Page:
Les Miserables HTML version

Chapter 8
The senator above mentioned was a clever man, who had made his own way, heedless
of those things which present obstacles, and which are called conscience, sworn faith,
justice, duty: he had marched straight to his goal, without once flinching in the line of his
advancement and his interest. He was an old attorney, softened by success; not a bad
man by any means, who rendered all the small services in his power to his sons, his
sons-in-law, his relations, and even to his friends, having wisely seized upon, in life,
good sides, good opportunities, good windfalls. Everything else seemed to him very
stupid. He was intelligent, and just sufficiently educated to think himself a disciple of
Epicurus; while he was, in reality, only a product of Pigault-Lebrun. He laughed willingly
and pleasantly over infinite and eternal things, and at the "Crotchets of that good old
fellow the Bishop." He even sometimes laughed at him with an amiable authority in the
presence of M. Myriel himself, who listened to him.
On some semi-official occasion or other, I do not recollect what, Count*** [this senator]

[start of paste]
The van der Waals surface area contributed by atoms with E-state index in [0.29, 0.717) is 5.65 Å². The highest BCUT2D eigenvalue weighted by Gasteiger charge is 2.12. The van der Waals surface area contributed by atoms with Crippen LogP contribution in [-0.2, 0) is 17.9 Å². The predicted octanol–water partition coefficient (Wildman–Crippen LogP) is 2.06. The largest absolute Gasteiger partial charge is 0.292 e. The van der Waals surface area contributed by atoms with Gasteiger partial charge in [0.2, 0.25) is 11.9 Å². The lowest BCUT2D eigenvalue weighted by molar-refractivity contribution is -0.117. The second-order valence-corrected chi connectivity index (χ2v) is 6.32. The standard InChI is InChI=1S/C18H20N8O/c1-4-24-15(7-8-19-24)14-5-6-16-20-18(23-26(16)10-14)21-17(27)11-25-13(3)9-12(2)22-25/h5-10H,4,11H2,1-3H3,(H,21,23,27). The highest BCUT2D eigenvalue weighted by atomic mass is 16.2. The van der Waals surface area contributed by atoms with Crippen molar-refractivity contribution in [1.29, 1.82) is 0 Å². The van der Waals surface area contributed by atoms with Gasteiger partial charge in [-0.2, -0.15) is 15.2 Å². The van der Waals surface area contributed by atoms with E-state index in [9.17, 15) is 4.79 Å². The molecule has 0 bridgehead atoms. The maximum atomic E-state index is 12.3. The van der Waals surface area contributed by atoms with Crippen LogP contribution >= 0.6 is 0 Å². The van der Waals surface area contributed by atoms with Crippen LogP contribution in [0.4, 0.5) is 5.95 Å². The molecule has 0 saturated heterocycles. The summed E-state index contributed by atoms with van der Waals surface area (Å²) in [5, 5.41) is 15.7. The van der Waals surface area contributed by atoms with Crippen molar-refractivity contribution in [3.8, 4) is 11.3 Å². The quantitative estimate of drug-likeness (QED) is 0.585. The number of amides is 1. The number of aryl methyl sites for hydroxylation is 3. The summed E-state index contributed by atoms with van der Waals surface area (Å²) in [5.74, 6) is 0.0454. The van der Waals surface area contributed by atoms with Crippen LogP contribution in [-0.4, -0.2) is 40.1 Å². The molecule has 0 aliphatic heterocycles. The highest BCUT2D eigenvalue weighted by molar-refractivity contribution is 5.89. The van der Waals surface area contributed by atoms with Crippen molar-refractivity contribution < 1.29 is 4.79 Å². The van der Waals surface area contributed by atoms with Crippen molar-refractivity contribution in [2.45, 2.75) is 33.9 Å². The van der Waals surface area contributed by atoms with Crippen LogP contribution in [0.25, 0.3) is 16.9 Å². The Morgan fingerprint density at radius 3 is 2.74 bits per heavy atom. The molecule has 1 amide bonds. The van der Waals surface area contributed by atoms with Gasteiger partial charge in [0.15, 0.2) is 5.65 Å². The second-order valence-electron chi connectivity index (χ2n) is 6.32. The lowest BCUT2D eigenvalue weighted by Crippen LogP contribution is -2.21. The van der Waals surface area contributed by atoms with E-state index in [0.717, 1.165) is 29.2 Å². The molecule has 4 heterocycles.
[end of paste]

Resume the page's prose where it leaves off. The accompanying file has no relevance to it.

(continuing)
and M. Myriel were to dine with the prefect. At dessert, the senator, who was slightly
exhilarated, though still perfectly dignified, exclaimed:--
"Egad, Bishop, let's have a discussion. It is hard for a senator and a bishop to look at
each other without winking. We are two augurs. I am going to make a confession to you.
I have a philosophy of my own."
"And you are right," replied the Bishop. "As one makes one's philosophy, so one lies on
it. You are on the bed of purple, senator."
The senator was encouraged, and went on:--
"Let us be good fellows."
"Good devils even," said the Bishop.
"I declare to you," continued the senator, "that the Marquis d'Argens, Pyrrhon, Hobbes,
and M. Naigeon are no rascals. I have all the philosophers in my library gilded on the
"Like yourself, Count," interposed the Bishop.
The senator resumed:--
"I hate Diderot; he is an ideologist, a declaimer, and a revolutionist, a believer in God at
bottom, and more bigoted than Voltaire. Voltaire made sport of Needham, and he was